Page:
1000 petals by axinia

the only truth I know is my own experience

My military childhood December 7, 2008

I found this old picture of my class and suddenly felt like writing a very personal post, which may somewhat a different perspective on me…

Due to my fathers profession – he was a Soviet Army officer – I grew up in a rather unusual conditions compared to the rest: in a kind of a military ghetto.

We used to live in small “military” towns in Soviet Union and abroad  -surrounded by a wall. The only men I saw around were officers and soldiers. By now I hold my breath when I see a man in a uniform 🙂

It was a blissful time because we have been so incredibly protected, that we never ever heard of crimes, violence, any danger – we felt perfectly safe and secure. At the same time our fathers went to the war in Afghanistan – but we were too small to realise the horror of it.

We were all friends, the international military citizens from all over the Soviet Union (dozens of nations), we lived like a big family. What was really special is the feeling of unity, trust, honor and respect. And we were proud of our fathers. (more…)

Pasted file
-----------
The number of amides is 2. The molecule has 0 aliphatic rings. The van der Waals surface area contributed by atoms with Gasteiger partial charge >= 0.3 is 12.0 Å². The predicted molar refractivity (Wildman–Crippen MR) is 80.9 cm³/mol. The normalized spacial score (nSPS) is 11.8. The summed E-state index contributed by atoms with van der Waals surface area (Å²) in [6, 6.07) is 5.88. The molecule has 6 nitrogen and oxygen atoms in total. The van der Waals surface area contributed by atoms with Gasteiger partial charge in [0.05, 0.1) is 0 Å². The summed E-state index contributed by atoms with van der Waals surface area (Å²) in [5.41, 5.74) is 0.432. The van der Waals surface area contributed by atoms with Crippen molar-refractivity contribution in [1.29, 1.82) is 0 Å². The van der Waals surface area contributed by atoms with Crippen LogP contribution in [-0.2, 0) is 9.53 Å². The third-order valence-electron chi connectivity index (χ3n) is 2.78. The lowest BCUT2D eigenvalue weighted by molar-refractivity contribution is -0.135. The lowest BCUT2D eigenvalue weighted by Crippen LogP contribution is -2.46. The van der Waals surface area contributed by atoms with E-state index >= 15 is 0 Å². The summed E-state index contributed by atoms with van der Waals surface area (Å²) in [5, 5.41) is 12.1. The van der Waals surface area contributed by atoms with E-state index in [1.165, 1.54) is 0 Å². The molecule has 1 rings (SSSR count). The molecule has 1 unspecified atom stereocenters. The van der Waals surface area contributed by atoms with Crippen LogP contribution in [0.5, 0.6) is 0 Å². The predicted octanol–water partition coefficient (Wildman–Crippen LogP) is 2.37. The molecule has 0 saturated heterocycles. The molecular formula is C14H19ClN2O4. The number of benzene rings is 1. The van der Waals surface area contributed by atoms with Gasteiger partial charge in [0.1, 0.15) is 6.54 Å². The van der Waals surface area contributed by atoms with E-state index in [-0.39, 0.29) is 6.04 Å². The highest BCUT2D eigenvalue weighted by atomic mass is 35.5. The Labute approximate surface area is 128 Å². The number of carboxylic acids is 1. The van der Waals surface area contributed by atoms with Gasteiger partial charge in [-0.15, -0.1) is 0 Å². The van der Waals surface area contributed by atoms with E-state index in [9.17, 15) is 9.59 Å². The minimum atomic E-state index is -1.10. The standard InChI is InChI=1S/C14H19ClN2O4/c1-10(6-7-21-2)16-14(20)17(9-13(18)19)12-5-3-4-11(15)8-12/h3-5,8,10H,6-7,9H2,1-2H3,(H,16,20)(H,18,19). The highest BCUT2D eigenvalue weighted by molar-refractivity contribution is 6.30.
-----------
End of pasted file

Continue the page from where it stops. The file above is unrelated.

How to save the word…with non-action. July 30, 2008

Many people dream of saving the world. Combatting terrorism, global warming, mafia, corruption, etc… And there is another possibility of doing it – to be exact, NOT to do a certain thing. Not to commit the fatal mistake. There are some stories from the time of the Cold War when the world has been saved through the non-action of military people.

This is an amazing true story about the man, who held the future of the world in his hands for 10 min. In 1983. 

A Russian pensioner in a village north of Moscow claims he saved the world. Most people would walk straight on if accosted in the street with that tale. But the truth is that Stanislav Petrov, interviewed on Monday for a Radio 4 programme and about whom a film is being made, did exactly that.

 image by James Gordon

On September 26 1983, Petrov, a 44-year-old lieutenant colonel, was monitoring the Soviet Union’s early warning satellites from a command bunker. Three weeks earlier a Korean jetliner, with 269 passengers on board, had been shot down over Soviet airspace. The Americans were about to deploy the Pershing II missile that could hit Moscow from West Germany in 12 minutes. Ronald Reagan had called the Soviet Union an “evil empire” and launched his “star wars” programme. The Soviet leader Yuri Andropov, critically ill with renal failure, thought Reagan already had a missile defence system and was convinced that the US was about to shoot first. (more…)

 

 
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